Matching Items (3)

Filtering by

Clear all filters

134138-Thumbnail Image.png

Earthquake-Induced Soil Liquefaction

Description

This thesis was prepared by Tyler Maynard and Hayley Monroe, who are students at Arizona State University studying to complete their B.S.E.s in Civil Engineering and Construction Engineering, respectively. Both students are members of Barrett, the Honors College, at Arizona

This thesis was prepared by Tyler Maynard and Hayley Monroe, who are students at Arizona State University studying to complete their B.S.E.s in Civil Engineering and Construction Engineering, respectively. Both students are members of Barrett, the Honors College, at Arizona State University, and have prepared the following document for the purpose of completing their undergraduate honors thesis. The early sections of this document comprise a general, introductory overview of earthquakes and liquefaction as a phenomenon resulting from earthquakes. In the latter sections, this document analyzes the relationship between the furthest hypocentral distance to observed liquefaction and the earthquake magnitude published in 2006 by Wang, Wong, Dreger, and Manga. This research was conducted to gain a greater understanding of the factors influencing liquefaction and to compare the existing relationship between the maximum distance for liquefaction and earthquake magnitude to updated earthquake data compiled for the purpose of this report. As part of this research, 38 different earthquake events from the Geotechnical Extreme Events Reconnaissance (GEER) Association with liquefaction data were examined. Information regarding earthquake depth, distance to the furthest liquefaction event (epicentral and hypocentral), and earthquake magnitude (Mw) from recent earthquake events (1989 to 2016) was compared to the previously established relationship of liquefaction occurrence distance to moment magnitude. The purpose of this comparison was to determine if recent events still comply with the established relationship. From this comparison, it was determined that the established relationship still generally holds true for the large magnitude earthquakes (magnitude 7.5 or above) that were considered herein (with only 2.6% falling above the furthest expected liquefaction distance). However, this relationship may be too conservative for recent, low magnitude earthquake events; those events examined below magnitude 6.3 did not approach established range of furthest expected liquefaction distance. The overestimation of furthest hypocentral distance to liquefaction at low magnitudes suggest the empirical relationship may need to be adjusted to more accurately capture recent events, as reported by GEER.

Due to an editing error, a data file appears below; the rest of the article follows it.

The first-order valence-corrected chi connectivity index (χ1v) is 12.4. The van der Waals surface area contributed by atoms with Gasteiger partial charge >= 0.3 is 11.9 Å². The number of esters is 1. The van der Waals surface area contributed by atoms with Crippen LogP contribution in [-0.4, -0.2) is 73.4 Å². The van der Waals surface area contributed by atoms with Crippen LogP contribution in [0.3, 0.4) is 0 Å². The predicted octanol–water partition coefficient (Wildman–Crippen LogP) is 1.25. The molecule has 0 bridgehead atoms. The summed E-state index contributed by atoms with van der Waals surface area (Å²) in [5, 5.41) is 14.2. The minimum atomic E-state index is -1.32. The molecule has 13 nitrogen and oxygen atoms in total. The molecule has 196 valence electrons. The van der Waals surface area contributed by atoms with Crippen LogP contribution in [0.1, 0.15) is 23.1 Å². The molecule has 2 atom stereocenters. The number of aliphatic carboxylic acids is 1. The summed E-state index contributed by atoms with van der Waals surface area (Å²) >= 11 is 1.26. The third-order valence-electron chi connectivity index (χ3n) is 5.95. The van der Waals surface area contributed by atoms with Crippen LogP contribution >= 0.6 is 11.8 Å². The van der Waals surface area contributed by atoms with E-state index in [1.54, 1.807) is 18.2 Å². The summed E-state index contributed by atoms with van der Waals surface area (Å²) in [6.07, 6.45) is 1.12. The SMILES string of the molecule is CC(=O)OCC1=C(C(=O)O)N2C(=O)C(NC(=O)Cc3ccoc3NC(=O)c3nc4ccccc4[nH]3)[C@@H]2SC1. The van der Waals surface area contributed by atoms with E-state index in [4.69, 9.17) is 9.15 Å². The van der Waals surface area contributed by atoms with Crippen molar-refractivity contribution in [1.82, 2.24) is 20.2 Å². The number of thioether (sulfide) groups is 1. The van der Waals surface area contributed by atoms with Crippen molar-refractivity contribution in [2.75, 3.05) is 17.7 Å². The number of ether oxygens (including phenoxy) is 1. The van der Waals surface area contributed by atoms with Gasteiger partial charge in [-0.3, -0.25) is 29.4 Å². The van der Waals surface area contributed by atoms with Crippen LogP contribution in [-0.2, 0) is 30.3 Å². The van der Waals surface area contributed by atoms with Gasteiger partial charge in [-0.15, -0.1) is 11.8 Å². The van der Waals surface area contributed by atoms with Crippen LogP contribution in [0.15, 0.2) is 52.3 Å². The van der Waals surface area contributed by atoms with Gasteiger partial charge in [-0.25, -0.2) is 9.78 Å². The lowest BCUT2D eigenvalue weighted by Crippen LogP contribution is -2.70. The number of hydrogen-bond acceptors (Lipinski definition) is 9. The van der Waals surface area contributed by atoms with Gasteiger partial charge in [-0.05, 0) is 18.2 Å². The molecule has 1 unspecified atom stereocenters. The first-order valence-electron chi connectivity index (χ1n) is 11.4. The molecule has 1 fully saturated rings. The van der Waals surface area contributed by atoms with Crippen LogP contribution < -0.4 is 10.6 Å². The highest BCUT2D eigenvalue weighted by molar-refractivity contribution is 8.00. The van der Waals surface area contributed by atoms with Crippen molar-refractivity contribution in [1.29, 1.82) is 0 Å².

Contributors

Agent

Created

Date Created
2017-12

135563-Thumbnail Image.png

Geomembrane Seam Strain Concentrations in Landfill Liners

Description

This dissertation details an attempt to experimentally evaluate the Giroud et al. (1995) concentration factors for geomembranes loaded in tension perpendicular to a seam by laboratory measurement. Field observations of the performance of geomembrane liner systems indicates that tears occur